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Impermanence lifts us up and beyond the enclosed and the inevitable

Nicholas Allen welcomes a collection that maps the past and a possible future, the North at last a bearing, not an end

Author: Edited by Neil Hegarty and Nora Hickey M'Sichili
ISBN-13: 978-1838108199
Publisher: No Alibis Press
Guideline Price: £10

In Northern Ireland’s troubled history there have been few moments of illumination. When Seamus Heaney left for Wicklow in the early 1970s, he worried that he’d miss one when it came, his eyes downcast in the wet winter woods. Later Anna Burns described the darkness of Milkman by burying her character’s head in a book.

We are at a different moment now, with a generation of writers who spent half a life in the Troubles and half in the peace, the whole of which was given unexpected shape by Brexit. The Good Friday Agreement gave many of us a self-narrative that recent events have unsettled, the ceasefires a hinge around which our silences had turned to hesitant speech. Brexit brought these stories to a temporary and unwelcome full stop.

As we wonder what follows, Impermanence, an excellent collection of twelve essays by contemporary writers edited by Neil Hegarty and Nora Hickey M’Sichili, is a guide and a petition. Published by the No Alibis Press in collaboration with the Centre Culturel Irlandais in Paris, Impermanence is a wide-ranging, moving and beautifully written series of reflections on friendship, family, place and society.

Read together, they prepare the ground for new ways to think not only about Northern Ireland, but about the island, and the world beyond. For this Northern writing is now migrant, diasporic and diverse, queer and radical, intimate and inclusive. In this it corresponds with so much recent innovation in Irish writing at large, in the flowering of contemporary fiction, poetry and drama, in little magazines such as The Stinging Fly and Winter Papers, and in independent bookshops across the island.


Partition has no power to segregate the imagination, even as its effects can shape our perspectives in ways we mistake to be natural. Instead, Impermanence lifts us up and beyond the enclosed and the inevitable, as Neil Hegarty does with gentle invitation in his beautiful word picture of the watery geographies of Lough Foyle.

Out past the lowlands and salt marshes, beyond claims and counter-claims, centenaries and commemorations, there is a fifth province of literature, that space of the imagination where words invite reality to dress in future shapes. That future is deeply rooted in personal memory, feeling and experience, and if Northern writing is flourishing it is because we have this transitional generation of artists who hold two very different realities in mind, the before and after an upsurge in the present, as they are in Jan Carson’s testament to a lost world of rural religious devotion.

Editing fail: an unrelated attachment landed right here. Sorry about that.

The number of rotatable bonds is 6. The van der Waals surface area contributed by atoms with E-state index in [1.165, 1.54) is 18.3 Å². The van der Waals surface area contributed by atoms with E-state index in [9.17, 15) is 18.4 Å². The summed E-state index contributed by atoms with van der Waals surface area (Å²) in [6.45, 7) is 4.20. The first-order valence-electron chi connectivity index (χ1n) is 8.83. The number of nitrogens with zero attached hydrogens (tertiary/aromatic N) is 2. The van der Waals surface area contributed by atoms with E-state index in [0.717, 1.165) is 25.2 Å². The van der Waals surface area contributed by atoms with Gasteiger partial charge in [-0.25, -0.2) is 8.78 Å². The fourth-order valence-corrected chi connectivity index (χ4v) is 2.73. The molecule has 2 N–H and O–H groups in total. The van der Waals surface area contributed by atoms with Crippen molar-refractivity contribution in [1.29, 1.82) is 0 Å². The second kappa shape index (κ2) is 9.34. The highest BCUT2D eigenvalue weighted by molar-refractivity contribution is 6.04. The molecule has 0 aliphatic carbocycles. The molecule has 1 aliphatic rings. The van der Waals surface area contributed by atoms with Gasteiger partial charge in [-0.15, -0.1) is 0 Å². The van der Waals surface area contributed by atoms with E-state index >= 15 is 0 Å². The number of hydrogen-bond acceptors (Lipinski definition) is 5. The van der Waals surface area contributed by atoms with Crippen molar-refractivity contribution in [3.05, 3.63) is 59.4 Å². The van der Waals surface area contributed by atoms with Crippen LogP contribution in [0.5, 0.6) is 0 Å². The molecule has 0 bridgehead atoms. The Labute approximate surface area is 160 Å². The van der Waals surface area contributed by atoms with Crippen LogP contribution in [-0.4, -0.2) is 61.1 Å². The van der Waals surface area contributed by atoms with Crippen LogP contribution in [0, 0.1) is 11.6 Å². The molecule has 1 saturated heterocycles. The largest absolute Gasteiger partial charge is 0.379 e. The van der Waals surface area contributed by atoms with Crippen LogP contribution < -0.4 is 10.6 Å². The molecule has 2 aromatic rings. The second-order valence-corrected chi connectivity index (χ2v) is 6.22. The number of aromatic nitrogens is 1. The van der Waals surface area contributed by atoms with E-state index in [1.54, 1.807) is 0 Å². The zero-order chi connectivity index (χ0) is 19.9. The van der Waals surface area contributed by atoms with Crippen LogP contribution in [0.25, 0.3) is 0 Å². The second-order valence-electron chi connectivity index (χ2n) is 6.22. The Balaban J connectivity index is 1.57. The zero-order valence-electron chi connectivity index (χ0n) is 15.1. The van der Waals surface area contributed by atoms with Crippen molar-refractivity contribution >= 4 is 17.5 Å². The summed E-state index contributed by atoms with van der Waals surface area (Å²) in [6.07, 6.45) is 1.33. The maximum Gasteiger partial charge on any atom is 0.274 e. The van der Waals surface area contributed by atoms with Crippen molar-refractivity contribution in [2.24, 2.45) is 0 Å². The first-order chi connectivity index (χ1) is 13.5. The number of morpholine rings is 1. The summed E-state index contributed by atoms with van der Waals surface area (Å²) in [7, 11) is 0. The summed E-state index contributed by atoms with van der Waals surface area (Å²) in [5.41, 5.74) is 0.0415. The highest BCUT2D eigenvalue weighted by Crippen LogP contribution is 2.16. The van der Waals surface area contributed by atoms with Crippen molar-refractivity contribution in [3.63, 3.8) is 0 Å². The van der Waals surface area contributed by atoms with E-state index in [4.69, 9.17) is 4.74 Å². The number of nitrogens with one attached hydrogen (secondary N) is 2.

All the essays in Impermanence are studies of mixed feelings, as Nandi Jola describes so well. Henrietta McKervey’s memoir of her father is brilliant and moving, her study of a scientist and entrepreneur a meditation, too, on love and loss. Relatedly, Gail McConnell’s account of the damage caused in her own family by the murder of her father when she was a small child is devastating. McConnell’s poetry inhabits an ecology of quiet survival, her imaginary kin the octopus and the earthworm, deep loss the barometer of her unique imagination. Paul McVeigh suggests a vocabulary for this molecular disruption in his experience as a young person from the Ardoyne discovering himself, and others, in the Ulster Youth Theatre. “Everything I am now is made from some dust of then,” he writes, an ash that falls on many of the essays.

Brian McGilloway, Carlo Gébler and Susan McKay all share northern histories that are gothic in their twisted bleakness, and do so with a clarity of self-reflection that is a signature of Impermanence at large. The directness with which each writer faces themselves and their subject gives the book a supple spine that carries the dead weight of life lightly, as Maria McManus and Kerri ní Dochartaigh show.

Impermanence ends with an essay that knits its tendons together, Susannah Dickey’s notes on growing up in Derry a record of sensations whose aftermath is still unfolding. Gently, inescapably, Dickey asks what kind of society we want now that we have survived, somehow, in some form, wherever we are. Now is the time to dream, she suggests, Impermanence a map of what has been, and what might, the North at last a bearing, not an end.